The Russian Blockade

Progressive Russian publication Kommersant reports that the attitude of Georgians towards their President is not unanimously favorable. Many believe the President has gone too far in his negative rhetoric in regards Russia, rhetoric which has prompted Russian sanctions.

With the harvest in full bloom, this is the best time for Georgian farmers to make money by selling to the Russian market. This season they cannot do this and must now struggle to survive, because their President did not handle a diplomatic situation with the care that it required. Until the Russian blockade was imposed, Saakashvili talked the language of defiance. Once the hard reality set in, he suddenly became open to dialogue and was suddenly perplexed by Russian response. This only goes to show his political immaturity — one of the main tenets of his presidency has been criticizing (rightly so, and not) Russia. This is healthy, but one’s presidency cannot lie on just one raison d’être: denying your neighbor.

War Plans?

This weekend, Georgia replied to Russian President Putin’s suggestion that the conflict may end in bloodshed, and denied having war plans.

This is rather curious as tensions have been rampant in the two separatist (and pro-Russian) regions of Georgia. In fact, on several occasions President Saakashvili has made statements about getting those areas under complete Georgian control — in domestic media, of course.

Curiously enough, the situation that played itself out this fall in Georgia had a very familiar ring to the Hezbollah-Israeli conflict of this summer.

Four supposed spies were arrested and held by Georgia, much like the Israeli soldiers that spurred the violence in Lebanon this summer. Except Russia did not respond with force. And force is what Saakashvili has wanted for so long — painting Russia as an aggressive villain, this is exactly what he needed, the confirmation of the corrupt nature of the Russian state. After all, Russia’s aggression has been Georgia’s (i.e. Saahashvili’s) raison d’être.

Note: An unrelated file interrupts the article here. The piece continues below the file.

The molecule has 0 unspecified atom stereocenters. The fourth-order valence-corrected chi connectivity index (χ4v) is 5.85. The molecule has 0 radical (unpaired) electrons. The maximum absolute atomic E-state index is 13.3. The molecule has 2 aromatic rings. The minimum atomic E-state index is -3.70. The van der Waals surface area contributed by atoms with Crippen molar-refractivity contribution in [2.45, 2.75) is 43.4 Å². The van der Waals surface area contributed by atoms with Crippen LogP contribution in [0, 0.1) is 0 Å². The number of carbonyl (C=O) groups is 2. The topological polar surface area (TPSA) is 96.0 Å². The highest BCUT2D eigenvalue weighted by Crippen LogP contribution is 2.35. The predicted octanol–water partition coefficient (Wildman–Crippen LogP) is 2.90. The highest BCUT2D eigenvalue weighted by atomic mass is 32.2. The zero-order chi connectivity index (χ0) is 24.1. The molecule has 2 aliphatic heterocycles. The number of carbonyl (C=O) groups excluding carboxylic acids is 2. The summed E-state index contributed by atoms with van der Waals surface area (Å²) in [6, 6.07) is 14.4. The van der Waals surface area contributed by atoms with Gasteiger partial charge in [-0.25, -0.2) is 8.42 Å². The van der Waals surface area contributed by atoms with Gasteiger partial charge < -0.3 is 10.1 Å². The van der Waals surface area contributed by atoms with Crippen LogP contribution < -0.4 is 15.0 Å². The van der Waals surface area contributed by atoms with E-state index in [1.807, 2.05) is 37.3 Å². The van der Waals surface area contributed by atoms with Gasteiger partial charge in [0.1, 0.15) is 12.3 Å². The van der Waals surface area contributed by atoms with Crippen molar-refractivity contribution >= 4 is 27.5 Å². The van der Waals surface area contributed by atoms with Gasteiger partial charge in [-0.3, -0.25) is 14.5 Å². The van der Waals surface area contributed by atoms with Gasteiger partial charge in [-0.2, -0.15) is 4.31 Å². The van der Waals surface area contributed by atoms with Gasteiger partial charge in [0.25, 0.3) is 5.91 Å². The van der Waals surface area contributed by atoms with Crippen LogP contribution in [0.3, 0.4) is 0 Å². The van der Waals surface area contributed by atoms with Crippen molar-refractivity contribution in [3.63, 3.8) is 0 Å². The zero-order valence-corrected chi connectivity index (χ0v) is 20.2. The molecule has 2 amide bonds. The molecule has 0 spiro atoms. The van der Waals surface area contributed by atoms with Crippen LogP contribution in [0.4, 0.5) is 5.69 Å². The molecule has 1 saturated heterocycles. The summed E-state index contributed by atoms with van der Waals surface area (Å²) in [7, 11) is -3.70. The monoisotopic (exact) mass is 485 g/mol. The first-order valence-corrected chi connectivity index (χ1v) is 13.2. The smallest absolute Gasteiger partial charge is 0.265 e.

Not this time. But tensions are not falling and in all likelihood some sort of military confrontation will take place, unless proper diplomacy is finally exercised by both sides.

Russia’s Shame

The Russian government showed a political immaturity of its own by implementing an anti-Georgian policy within the country. Cracking down on illegal casinos and probing Georgian-owned businesses, the authorities have also began to target simple citizens with Georgian credentials. This is nationalism at its worse and it doesn’t help anyone: nationalistic discrimination is simply unacceptable. It has touched everyone, young and old, as has been reported throughout most major media. (For example, see this BBC story.) When I was on the phone with Moscow 10 days ago, I was told of a 19 year old girl who “looked Georgian” (and was not) being constantly harrassed by police officers to provide her credentials. What threat simple citizens pose to Russia, is simply unclear. And this is shameful state nationalism.

Thankfully, most Russians have realized the level of discrimination and have started to write in to papers to complain. Ashamed of the policy, Russia’s stars have started protests of their own. For example, Russian Actor Stanislav Sadalsky has applied for Georgian citizenship as a sign of solidarity for the Georgians living in Russia. Other members of the entertainment industry have made a statement about the ongoing discrimination.